The Florida House today voted to allow the Governor’s Cabinet to approve oil and gas leases as close as 3 miles off the coast of Florida. One lone Democrat, Rep. Michelle Rehwinkel Vasilinda of Tallahassee, joined every Republican in the Florida House to pass the bill. The Senate is moving more slowly with only 5 days to go in the regularly-scheduled session.
Polling seems to favor the idea of offshore domestic oil and gas development, as residents remember $4.00 per gallon gasoline and face a worldwide recession. Proponents of the bill say it could generate tens of thousands of jobs and millions in revenue for the state. Republicans deftly attached an amendment to the bill that would restore funding for “Florida Forever”, a very popular land conservation program, making it far more difficult for Democrats to vote against the bill. But vote against it they did.
But it’s the maneuvering that is the story as much as the bill its self. There is no sponsor in the senate, though Jim King (R-Jacksonville) is considering adding it to the larger renewable energy bill. No, oil and gas are not renewable energy, but half a loaf, as they say. Still, attaching the funding for “Florida Forever” to an oil and gas drilling bill was called by some a ‘Political Master Stroke”. For some Republicans who might have been sitting on the fence, it gave political cover to be able to support the bill, as did Governor Crist’s at least tacit support of the measure. He called the idea “intriguing”.
There are good reasons to consider developing domestic offshore resources. Not so much that it will “break America’s addition to foreign oil”. I don’t know if that’s possible without cheap alternative energy. But, since oil is the currency that’s currently understood, it makes sense to at least work towards getting it out of the ground, and drilling technology has made great strides in safety for workers and the environment since the ban was first put in place. And, with the side-drilling technology currently available, it’s conceivable that Cuba, or a country affiliated with that island nation, could tap reserves in US waters from outside our territorial boundaries. That would would cause a great deal of gnashing of teeth, but there’s likely very little that could be done about it.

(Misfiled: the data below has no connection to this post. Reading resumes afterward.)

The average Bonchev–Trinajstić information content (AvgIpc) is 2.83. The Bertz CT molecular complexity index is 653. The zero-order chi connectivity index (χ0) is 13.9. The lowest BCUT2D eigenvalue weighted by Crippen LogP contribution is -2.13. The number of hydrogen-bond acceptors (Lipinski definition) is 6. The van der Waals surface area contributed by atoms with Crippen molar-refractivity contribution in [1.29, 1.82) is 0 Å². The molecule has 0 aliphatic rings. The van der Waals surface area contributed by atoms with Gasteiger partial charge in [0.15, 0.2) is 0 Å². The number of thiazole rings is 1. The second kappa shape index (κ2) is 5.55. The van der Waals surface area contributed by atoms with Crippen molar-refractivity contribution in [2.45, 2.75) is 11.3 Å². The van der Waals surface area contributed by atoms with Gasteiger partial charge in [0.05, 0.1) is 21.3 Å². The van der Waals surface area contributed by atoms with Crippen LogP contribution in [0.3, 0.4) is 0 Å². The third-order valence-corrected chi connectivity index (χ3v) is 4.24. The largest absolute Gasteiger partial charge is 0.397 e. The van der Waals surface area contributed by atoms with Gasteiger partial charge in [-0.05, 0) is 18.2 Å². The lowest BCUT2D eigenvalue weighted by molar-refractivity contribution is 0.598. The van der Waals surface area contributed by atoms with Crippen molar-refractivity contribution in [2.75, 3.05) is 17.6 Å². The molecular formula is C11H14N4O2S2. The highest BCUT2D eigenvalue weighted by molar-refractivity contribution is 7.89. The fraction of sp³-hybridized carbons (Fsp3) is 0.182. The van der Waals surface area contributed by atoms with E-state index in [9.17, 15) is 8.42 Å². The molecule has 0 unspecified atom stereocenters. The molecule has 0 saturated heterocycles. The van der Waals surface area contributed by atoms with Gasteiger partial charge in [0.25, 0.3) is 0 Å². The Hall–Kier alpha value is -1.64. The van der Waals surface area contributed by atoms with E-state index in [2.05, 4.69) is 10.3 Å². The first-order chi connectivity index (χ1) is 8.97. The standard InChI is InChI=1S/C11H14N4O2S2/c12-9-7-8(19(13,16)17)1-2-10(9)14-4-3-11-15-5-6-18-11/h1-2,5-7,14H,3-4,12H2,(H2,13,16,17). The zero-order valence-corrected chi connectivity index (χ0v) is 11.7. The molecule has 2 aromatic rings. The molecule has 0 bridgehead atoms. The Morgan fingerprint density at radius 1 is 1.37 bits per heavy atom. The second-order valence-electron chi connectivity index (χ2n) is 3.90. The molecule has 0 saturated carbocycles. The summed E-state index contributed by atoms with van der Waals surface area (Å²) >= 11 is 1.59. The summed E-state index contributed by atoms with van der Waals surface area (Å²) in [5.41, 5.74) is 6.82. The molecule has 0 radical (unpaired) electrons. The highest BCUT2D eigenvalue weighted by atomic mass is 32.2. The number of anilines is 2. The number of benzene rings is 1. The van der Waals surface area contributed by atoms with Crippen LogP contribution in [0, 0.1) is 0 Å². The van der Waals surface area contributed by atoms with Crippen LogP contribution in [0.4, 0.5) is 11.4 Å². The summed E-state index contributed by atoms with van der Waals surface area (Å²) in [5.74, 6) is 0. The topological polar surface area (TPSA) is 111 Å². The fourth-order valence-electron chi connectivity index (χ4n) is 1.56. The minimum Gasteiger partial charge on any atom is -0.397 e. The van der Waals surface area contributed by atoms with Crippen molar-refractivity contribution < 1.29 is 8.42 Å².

There are also good reasons to NOT develop those resources. The environment is one. There are already tar balls that wash up on shore occasionally here and in other places from passing ships. A spill or leak only three miles off shore could spoil a beach for at least an entire season, which could have a negative impact on a local economy. Nesting turtles and shorebirds would also be affected. Anyone who has seen video of or participated in the cleanup of an oil spill knows it can be harmful to people and the environment. And, there are those who advocate leaving the oil in the ground until OPEC starts to run out. Then the domestic oil will be worth a whole lot more … if we’re willing to sell it, I suppose.
Again, the measure faces a very uncertain future in Tallahassee. With no companion bill in the senate, and lawmakers basically having a couple of days to work out the kinks is a budget where there is still a multi-billion-dollar gap between revenue and spending, it might not be the ideal time to try to ram through a controversial drilling bill. Should the legislature go into special session (at $40,000/day) to finish the budget, it might have more of a chance to pass. But the issue certainly bears watching. Public sentiment seems to favor drilling, and by a wide margin. Lawmaker who favor drilling, and they ARE in the majority in Florida, now know there are procedures and political cover they can use to pass such a bill. In a representative form of government, that may be all it takes.